Weekend Work: Time to get rid of weeds

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The Independent Online

What to do

Weeds are growing fast in earth that is still warm. Bury them by mulching thickly with compost, or cut them off with a sharp hoe. Watch out for bindweed among permanent plantings of shrubs or between soft fruit such as raspberries and blackcurrants. Glyphosate kills it, but you may need to persevere with more than one application.

Scrub greenhouses inside and out with a disinfectant that will shift pests that thought they had winter board and lodging there. Scrape moss gently away from greenhouse roofs.

Plant daffodil bulbs to naturalise in grass. The best tool for this job is a long-handled bulb planter. The bulb goes in the hole, is sealed up with the plug and miraculously heaves its way through to the light in spring.

A lengthy trial of bulbs for naturalising at RHS Wisley showed that the deep yellow 'Golden Harvest', creamy white 'Mount Hood' and the pink tinged 'Mrs RO Backhouse' all continue to flower well after 10 years in the ground.

In a wild flower meadow, less blatant types are called for. Stick to species or near-species such as the Tenby daffodil, Narcissus obvallaris (£13 per 100 from Parkers) or 'February Gold' (£11.50 per 100). Bonemeal will help them compete on more equal terms with grass.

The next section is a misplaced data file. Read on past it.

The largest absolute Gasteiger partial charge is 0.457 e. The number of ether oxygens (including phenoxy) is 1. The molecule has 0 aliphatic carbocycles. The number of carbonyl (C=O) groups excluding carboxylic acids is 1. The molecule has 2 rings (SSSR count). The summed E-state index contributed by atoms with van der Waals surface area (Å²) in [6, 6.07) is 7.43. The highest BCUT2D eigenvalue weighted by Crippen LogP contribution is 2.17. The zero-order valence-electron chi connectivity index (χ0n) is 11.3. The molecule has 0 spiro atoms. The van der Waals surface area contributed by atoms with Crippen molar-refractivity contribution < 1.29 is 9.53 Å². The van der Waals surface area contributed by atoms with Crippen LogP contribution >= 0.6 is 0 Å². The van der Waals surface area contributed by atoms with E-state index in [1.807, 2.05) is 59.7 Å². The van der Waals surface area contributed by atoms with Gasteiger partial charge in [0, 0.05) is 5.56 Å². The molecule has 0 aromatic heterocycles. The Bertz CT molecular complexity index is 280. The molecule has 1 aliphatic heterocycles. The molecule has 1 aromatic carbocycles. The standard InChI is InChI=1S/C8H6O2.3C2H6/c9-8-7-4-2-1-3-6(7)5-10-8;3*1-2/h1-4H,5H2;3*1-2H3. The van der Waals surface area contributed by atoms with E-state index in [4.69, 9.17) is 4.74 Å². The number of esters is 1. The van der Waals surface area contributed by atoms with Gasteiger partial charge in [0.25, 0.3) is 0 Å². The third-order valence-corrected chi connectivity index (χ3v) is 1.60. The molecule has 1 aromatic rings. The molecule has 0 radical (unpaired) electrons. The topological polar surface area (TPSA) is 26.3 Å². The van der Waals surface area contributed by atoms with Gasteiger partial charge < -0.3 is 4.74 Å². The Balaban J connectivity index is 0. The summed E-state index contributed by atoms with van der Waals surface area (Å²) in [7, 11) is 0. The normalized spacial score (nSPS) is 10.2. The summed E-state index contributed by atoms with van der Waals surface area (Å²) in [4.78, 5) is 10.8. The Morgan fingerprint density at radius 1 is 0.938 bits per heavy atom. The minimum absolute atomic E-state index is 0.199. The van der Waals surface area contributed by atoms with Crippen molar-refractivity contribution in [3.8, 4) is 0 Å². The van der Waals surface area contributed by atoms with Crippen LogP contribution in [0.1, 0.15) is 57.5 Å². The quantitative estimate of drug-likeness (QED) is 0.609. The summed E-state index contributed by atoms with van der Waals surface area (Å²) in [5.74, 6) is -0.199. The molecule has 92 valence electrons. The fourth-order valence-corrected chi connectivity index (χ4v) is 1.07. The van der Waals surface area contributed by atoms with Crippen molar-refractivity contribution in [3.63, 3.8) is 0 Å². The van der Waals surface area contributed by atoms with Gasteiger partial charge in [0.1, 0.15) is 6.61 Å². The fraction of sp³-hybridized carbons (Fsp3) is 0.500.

Puschkinia and Anemone blanda will also naturalise very successfully and should be planted as soon as possible. Puschkinia can be planted in short grass, rockeries, or in a border.

Pot up rooted cuttings of zonal and ivy-leaved pelargoniums, so that the plants have a chance to develop a decent root system before winter sets in. Use a 9cm (3.5in) pot; firm the compost down round the cuttings.

Lift main crop carrots and store them in buckets of damp sand in a cool place inside. Some varieties like 'Chantenay' and 'Autumn King' stand well in the ground, but may need a loose mulch of straw later on.

What to see

Gardens to visit this weekend include the Tatton Garden Society's Quinta Arboretum, Swettenham, Cheshire CW12 2LD, where some of the 5,000 trees are already showing autumn colours. Open tomorrow (12-4pm), admission £5, tattongardensociety.co.uk. In Derbyshire, check out 180 hanging baskets and other displays in the Meynell Langley Trials Garden at Lodge Lane, Derby DE6 4NT. Open daily (10am-5pm) until the end of October, admission £2.50. Call Robert or Karen Walker on 01332 824358